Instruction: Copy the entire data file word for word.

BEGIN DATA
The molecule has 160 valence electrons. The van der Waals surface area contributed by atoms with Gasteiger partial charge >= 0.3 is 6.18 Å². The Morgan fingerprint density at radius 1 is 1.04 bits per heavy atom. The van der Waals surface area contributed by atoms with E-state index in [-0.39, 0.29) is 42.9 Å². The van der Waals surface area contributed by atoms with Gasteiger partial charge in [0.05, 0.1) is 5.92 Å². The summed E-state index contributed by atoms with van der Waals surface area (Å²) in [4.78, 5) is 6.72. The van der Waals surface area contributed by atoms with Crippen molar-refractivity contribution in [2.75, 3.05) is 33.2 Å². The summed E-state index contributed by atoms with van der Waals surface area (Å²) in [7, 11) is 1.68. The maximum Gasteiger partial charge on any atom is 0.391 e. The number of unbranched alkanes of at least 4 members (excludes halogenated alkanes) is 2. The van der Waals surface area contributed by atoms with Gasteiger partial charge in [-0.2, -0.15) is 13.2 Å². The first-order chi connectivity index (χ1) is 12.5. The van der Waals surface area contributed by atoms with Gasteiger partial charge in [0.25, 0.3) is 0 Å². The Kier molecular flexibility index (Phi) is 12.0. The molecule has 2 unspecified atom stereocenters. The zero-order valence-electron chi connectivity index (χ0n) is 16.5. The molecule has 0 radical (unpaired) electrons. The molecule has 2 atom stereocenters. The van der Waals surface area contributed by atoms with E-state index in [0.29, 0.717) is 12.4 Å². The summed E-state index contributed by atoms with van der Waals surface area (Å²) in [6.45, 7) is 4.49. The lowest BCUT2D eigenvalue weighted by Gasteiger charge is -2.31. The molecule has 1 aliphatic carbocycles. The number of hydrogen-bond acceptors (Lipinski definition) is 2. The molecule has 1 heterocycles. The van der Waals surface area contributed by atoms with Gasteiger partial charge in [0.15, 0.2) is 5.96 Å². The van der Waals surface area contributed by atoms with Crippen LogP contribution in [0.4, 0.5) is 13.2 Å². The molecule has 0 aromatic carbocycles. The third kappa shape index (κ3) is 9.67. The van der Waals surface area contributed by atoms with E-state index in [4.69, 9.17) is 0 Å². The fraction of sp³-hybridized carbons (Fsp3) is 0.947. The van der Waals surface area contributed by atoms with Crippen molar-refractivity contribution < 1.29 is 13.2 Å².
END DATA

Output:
The molecule has 160 valence electrons. The van der Waals surface area contributed by atoms with Gasteiger partial charge >= 0.3 is 6.18 Å². The Morgan fingerprint density at radius 1 is 1.04 bits per heavy atom. The van der Waals surface area contributed by atoms with E-state index in [-0.39, 0.29) is 42.9 Å². The van der Waals surface area contributed by atoms with Gasteiger partial charge in [0.05, 0.1) is 5.92 Å². The summed E-state index contributed by atoms with van der Waals surface area (Å²) in [4.78, 5) is 6.72. The van der Waals surface area contributed by atoms with Crippen molar-refractivity contribution in [2.75, 3.05) is 33.2 Å². The summed E-state index contributed by atoms with van der Waals surface area (Å²) in [7, 11) is 1.68. The maximum Gasteiger partial charge on any atom is 0.391 e. The number of unbranched alkanes of at least 4 members (excludes halogenated alkanes) is 2. The van der Waals surface area contributed by atoms with Gasteiger partial charge in [-0.2, -0.15) is 13.2 Å². The first-order chi connectivity index (χ1) is 12.5. The van der Waals surface area contributed by atoms with Gasteiger partial charge in [0.25, 0.3) is 0 Å². The Kier molecular flexibility index (Phi) is 12.0. The molecule has 2 unspecified atom stereocenters. The zero-order valence-electron chi connectivity index (χ0n) is 16.5. The molecule has 0 radical (unpaired) electrons. The molecule has 2 atom stereocenters. The van der Waals surface area contributed by atoms with E-state index in [0.29, 0.717) is 12.4 Å². The summed E-state index contributed by atoms with van der Waals surface area (Å²) in [6.45, 7) is 4.49. The lowest BCUT2D eigenvalue weighted by Gasteiger charge is -2.31. The molecule has 1 aliphatic carbocycles. The number of hydrogen-bond acceptors (Lipinski definition) is 2. The molecule has 1 heterocycles. The van der Waals surface area contributed by atoms with Gasteiger partial charge in [0.15, 0.2) is 5.96 Å². The van der Waals surface area contributed by atoms with Crippen LogP contribution in [0.4, 0.5) is 13.2 Å². The molecule has 0 aromatic carbocycles. The third kappa shape index (κ3) is 9.67. The van der Waals surface area contributed by atoms with E-state index in [4.69, 9.17) is 0 Å². The fraction of sp³-hybridized carbons (Fsp3) is 0.947. The van der Waals surface area contributed by atoms with Crippen molar-refractivity contribution < 1.29 is 13.2 Å².